San Antonio & Austin Area Hikes

Introduction
By Tom Taylor
  |  Gorp.com
Page 1 of 4   |  
texas hill country
Field of bluebonnets in Texas Hill Country (Photo courtesy Texas Tourism)

One of the major attractions to outdoor enthusiasts in the San Antonio/Austin area is the abundance of water. The crowds hit the rivers in throngs as soon as the water is bearable, to wade, splash, and tube the days away. The Guadalupe River will be overcrowded on most of its shores until well into September, and smaller, lesser-known places like Hamilton Pool will be filled to capacity as well.

While some hikers might see this as a drawback, the solitary hiker who knows where to go will enjoy some beautiful trails—and some peace and quiet. Fortunately, the Hill Country of central Texas has plenty of these areas, all within an hour's drive, that aren't hard to find. Three come to mind immediately.

The first is Friedrich Wildlife Preserve. While there's no water running through it, there's an abundance of shade to shield the summer sun, and a great hike to be had. One of the major attractions of this hike is the elevation. With a gain of 400 feet, and a couple of opportunities to climb it, Friedrich is a workout. It's also one of the prettiest hikes to be found in the area, and one of the least busy. Located just north of San Antonio on Interstate 10, it's also one of the closest.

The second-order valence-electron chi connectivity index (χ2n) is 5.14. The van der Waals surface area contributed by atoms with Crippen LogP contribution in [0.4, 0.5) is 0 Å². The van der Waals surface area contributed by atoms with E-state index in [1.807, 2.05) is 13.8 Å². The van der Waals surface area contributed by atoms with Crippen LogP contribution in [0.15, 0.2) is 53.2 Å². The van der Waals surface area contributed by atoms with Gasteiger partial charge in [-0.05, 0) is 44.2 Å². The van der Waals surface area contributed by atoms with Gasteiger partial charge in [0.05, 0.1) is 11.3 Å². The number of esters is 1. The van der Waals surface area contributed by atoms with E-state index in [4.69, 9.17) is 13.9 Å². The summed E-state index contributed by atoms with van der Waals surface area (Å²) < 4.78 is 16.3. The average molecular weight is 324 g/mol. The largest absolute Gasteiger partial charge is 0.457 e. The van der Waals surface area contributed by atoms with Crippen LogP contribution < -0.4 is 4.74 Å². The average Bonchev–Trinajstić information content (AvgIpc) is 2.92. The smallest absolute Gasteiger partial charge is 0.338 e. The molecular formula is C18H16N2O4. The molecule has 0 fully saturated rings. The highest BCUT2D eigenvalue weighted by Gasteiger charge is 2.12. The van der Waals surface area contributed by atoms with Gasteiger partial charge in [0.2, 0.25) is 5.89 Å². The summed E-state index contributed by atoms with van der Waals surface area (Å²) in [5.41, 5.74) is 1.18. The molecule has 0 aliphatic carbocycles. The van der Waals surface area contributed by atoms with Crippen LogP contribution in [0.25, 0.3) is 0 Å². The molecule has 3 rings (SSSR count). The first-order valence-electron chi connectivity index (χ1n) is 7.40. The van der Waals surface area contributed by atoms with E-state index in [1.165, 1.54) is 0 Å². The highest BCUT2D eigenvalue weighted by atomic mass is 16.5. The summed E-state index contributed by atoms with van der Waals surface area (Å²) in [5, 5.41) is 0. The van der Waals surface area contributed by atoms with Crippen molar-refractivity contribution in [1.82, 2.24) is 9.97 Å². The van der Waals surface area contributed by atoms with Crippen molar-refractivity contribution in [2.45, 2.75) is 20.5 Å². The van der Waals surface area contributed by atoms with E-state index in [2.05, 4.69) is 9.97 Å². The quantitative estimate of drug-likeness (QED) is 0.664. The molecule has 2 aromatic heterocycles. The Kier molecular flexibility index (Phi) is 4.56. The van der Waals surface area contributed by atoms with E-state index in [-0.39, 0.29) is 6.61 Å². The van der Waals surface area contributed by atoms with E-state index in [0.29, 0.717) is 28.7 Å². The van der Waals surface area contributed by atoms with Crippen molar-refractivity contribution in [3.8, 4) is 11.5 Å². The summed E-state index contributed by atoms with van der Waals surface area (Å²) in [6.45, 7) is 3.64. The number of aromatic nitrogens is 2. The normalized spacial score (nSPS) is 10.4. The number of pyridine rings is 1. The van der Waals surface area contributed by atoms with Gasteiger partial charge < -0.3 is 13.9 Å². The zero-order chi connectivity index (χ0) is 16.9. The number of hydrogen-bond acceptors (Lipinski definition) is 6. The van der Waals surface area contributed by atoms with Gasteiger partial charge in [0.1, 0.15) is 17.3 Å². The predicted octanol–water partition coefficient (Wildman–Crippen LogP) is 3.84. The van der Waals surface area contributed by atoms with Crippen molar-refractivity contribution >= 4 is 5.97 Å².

There is a section of the Guadalupe River that the tubers don't get to, and it has a nice, short trail that will put you in a few spots that will allow you to hang your feet in the river and cool off. Located just downriver of the Canyon Lake Dam, this trail is opposite an area known to fishermen as one of the best chances to catch a big striped bass without a boat, since they get washed out through the dam whenever they have to let water out. Keep looking across the river from the trail and you might also find yourself wishing you'd brought your fishing rig. Plan ahead.

Finally, located right on the Colorado River is the Hornsby Bend water treatment facility. While primarily a water treatment plant, this is also a haven for hikers, and especially birders. With a wide main trail, it's an easy hike, and it offers numerous spots for prime viewing of the numerous species of birds attracted to the area. Blinds are available for birders, including a couple of brush blinds that look right over the river, where you can see a variety of wildlife, and probably not a single person floating by in an inner-tube.


Published: 25 May 2004 | Last Updated: 15 Sep 2010
Details mentioned in this article were accurate at the time of publication

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